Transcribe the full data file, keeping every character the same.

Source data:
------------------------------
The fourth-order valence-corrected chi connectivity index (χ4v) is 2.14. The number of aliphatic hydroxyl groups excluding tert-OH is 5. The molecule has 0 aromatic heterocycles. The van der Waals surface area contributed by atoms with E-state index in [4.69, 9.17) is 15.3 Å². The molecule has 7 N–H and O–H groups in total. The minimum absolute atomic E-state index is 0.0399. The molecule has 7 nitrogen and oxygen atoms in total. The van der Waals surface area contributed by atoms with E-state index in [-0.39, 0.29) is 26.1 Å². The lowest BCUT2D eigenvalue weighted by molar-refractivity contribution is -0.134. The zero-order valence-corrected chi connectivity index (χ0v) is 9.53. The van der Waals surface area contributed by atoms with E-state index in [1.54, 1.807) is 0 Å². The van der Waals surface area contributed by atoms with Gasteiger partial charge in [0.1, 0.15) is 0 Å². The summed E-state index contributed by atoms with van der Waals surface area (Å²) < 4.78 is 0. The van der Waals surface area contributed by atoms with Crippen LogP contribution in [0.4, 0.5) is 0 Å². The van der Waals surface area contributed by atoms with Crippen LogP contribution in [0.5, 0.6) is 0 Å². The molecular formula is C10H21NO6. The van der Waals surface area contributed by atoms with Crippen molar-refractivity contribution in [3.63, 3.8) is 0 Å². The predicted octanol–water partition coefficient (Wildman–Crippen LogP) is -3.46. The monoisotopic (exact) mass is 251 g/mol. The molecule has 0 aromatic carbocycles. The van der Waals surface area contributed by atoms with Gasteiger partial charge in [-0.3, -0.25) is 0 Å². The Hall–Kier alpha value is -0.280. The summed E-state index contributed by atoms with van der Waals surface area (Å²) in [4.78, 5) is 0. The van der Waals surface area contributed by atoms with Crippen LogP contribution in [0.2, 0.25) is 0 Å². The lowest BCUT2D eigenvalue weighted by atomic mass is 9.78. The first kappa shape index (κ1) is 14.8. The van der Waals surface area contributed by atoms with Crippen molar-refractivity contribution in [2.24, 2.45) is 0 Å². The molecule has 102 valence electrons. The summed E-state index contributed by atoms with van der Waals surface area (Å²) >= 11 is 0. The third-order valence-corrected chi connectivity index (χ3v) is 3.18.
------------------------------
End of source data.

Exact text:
The fourth-order valence-corrected chi connectivity index (χ4v) is 2.14. The number of aliphatic hydroxyl groups excluding tert-OH is 5. The molecule has 0 aromatic heterocycles. The van der Waals surface area contributed by atoms with E-state index in [4.69, 9.17) is 15.3 Å². The molecule has 7 N–H and O–H groups in total. The minimum absolute atomic E-state index is 0.0399. The molecule has 7 nitrogen and oxygen atoms in total. The van der Waals surface area contributed by atoms with E-state index in [-0.39, 0.29) is 26.1 Å². The lowest BCUT2D eigenvalue weighted by molar-refractivity contribution is -0.134. The zero-order valence-corrected chi connectivity index (χ0v) is 9.53. The van der Waals surface area contributed by atoms with E-state index in [1.54, 1.807) is 0 Å². The van der Waals surface area contributed by atoms with Gasteiger partial charge in [0.1, 0.15) is 0 Å². The summed E-state index contributed by atoms with van der Waals surface area (Å²) < 4.78 is 0. The van der Waals surface area contributed by atoms with Crippen LogP contribution in [0.4, 0.5) is 0 Å². The van der Waals surface area contributed by atoms with Crippen LogP contribution in [0.5, 0.6) is 0 Å². The molecular formula is C10H21NO6. The van der Waals surface area contributed by atoms with Crippen molar-refractivity contribution in [3.63, 3.8) is 0 Å². The predicted octanol–water partition coefficient (Wildman–Crippen LogP) is -3.46. The monoisotopic (exact) mass is 251 g/mol. The molecule has 0 aromatic carbocycles. The van der Waals surface area contributed by atoms with Gasteiger partial charge in [-0.3, -0.25) is 0 Å². The Hall–Kier alpha value is -0.280. The summed E-state index contributed by atoms with van der Waals surface area (Å²) in [4.78, 5) is 0. The van der Waals surface area contributed by atoms with Crippen LogP contribution in [0.2, 0.25) is 0 Å². The lowest BCUT2D eigenvalue weighted by atomic mass is 9.78. The first kappa shape index (κ1) is 14.8. The van der Waals surface area contributed by atoms with Crippen molar-refractivity contribution in [2.24, 2.45) is 0 Å². The molecule has 102 valence electrons. The summed E-state index contributed by atoms with van der Waals surface area (Å²) >= 11 is 0. The third-order valence-corrected chi connectivity index (χ3v) is 3.18.